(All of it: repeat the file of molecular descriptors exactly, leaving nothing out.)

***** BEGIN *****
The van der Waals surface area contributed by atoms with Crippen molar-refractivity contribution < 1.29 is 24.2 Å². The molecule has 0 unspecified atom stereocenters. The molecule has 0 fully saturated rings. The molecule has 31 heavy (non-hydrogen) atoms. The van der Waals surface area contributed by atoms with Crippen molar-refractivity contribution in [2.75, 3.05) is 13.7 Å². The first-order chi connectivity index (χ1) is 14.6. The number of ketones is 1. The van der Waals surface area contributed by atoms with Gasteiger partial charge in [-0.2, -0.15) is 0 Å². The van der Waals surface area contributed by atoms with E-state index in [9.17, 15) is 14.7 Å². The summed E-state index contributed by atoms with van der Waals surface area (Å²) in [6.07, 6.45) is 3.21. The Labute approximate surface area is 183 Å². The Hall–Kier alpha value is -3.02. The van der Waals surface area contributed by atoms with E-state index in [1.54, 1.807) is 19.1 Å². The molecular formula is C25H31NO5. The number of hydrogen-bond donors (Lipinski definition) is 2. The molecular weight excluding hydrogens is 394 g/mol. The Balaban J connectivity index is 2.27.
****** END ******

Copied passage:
The van der Waals surface area contributed by atoms with Crippen molar-refractivity contribution < 1.29 is 24.2 Å². The molecule has 0 unspecified atom stereocenters. The molecule has 0 fully saturated rings. The molecule has 31 heavy (non-hydrogen) atoms. The van der Waals surface area contributed by atoms with Crippen molar-refractivity contribution in [2.75, 3.05) is 13.7 Å². The first-order chi connectivity index (χ1) is 14.6. The number of ketones is 1. The van der Waals surface area contributed by atoms with Gasteiger partial charge in [-0.2, -0.15) is 0 Å². The van der Waals surface area contributed by atoms with E-state index in [9.17, 15) is 14.7 Å². The summed E-state index contributed by atoms with van der Waals surface area (Å²) in [6.07, 6.45) is 3.21. The Labute approximate surface area is 183 Å². The Hall–Kier alpha value is -3.02. The van der Waals surface area contributed by atoms with E-state index in [1.54, 1.807) is 19.1 Å². The molecular formula is C25H31NO5. The number of hydrogen-bond donors (Lipinski definition) is 2. The molecular weight excluding hydrogens is 394 g/mol. The Balaban J connectivity index is 2.27.